John Lewis And The Truth About Unsubscribes
A few days ago I unsubscribed from a John Lewis email marketing list and immediately received the following email message (see screenshot below).
The wording of this message caught my attention right away. Why? Because the message content is not only misleading, but borders on a blatant lie! And as someone who designs, builds and manages autoresponders and email campaigns for clients, I’ll explain exactly why.
Prior to unsubscribing, my email address sat in a mailing list operated by John Lewis for marketing purposes. When I clicked the unsubscribe link in one of John Lewis’ emails, and subsequently confirmed the email address to be removed, the autoresponder managing the list should have deleted my email immediately.
Remember (and I’m sure that most people are aware of this), there is no human action required here. There is no data processor tapping keys in front of a screen, manually adding or deleting your details. Everything is managed by an autoresponder, which automatically and instantly process the data.
So why would it take up to 28 days to ‘process and update your details’? The simple answer is, it doesn’t!
John Lewis don’t want to give up subscribers easily, because subscribers mean potential sales, as well as increased brand awareness. So my assumption is that John Lewis’ autoresponder is configured to do the following.
When you click an unsubscribe link, instead of your email address being deleted, it is either segmented within the list or, more likely, moved to a different list. This list (let’s assume it’s named something like ‘Unsubscribed’) is set to hold your email for 28 days, after which it is finally auto-deleted. This ‘Unsubscribed’ list has a pre-written email campaign attached to it, the purpose of which is to deliver a series of messages over the 28 day period, reminding you just how much John Lewis has to offer and advising you that you can re-activate your subscription at any time by clicking one of the highlighted links.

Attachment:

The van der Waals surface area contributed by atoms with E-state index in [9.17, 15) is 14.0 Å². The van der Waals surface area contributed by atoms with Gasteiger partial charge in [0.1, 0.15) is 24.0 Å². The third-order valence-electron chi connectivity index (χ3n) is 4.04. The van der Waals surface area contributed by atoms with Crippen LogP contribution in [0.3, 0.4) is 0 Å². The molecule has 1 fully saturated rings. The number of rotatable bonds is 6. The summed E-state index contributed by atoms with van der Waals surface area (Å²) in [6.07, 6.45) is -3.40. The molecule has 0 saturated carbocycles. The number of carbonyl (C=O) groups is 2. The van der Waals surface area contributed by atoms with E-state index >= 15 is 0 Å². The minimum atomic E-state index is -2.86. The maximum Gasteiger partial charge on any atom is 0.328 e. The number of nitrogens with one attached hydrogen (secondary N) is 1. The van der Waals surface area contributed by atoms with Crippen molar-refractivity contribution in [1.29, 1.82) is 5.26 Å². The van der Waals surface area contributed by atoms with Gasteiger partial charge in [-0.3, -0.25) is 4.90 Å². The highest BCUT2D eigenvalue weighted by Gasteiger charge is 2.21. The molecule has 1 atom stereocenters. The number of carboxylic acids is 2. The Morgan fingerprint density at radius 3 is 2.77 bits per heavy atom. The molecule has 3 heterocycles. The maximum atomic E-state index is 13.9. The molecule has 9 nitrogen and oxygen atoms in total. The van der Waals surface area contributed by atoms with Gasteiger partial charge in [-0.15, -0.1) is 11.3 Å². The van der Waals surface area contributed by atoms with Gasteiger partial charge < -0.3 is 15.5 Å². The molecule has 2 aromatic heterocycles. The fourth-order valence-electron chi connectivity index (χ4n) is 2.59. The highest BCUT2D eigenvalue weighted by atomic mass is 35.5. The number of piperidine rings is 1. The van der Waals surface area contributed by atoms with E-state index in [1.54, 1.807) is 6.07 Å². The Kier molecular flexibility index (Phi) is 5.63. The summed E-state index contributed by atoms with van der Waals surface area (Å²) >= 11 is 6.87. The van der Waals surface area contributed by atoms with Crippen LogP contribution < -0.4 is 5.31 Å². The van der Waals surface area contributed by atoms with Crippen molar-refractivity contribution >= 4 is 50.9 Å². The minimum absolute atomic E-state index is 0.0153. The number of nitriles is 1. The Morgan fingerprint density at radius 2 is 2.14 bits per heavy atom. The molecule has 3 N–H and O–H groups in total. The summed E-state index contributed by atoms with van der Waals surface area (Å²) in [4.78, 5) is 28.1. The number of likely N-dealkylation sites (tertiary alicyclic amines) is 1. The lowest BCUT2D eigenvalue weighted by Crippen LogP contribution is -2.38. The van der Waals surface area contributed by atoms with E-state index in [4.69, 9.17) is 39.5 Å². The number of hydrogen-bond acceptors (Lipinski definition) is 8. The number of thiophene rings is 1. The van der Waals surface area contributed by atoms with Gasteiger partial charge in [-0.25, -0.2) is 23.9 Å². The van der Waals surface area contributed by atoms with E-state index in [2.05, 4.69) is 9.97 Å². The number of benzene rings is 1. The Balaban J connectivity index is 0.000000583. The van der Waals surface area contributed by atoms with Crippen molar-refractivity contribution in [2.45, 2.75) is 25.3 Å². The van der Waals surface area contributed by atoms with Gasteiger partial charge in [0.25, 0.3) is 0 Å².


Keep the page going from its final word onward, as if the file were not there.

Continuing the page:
Clicking on a ‘re-activate’ link will, of course, automatically move your email address back to the original list, following which, you will once again continue to receive the retailer’s standard marketing messages until you eventually die (and probably for some time after).
Is this kind of practice in breach of the new GDPR? You’d need to ask someone with more legal knowledge than me. But I can tell you that this practice is frequently adopted by businesses who like to ‘stretch’ the consent rules a little in an effort to retain your details and your attention.
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Dedicated to your success,
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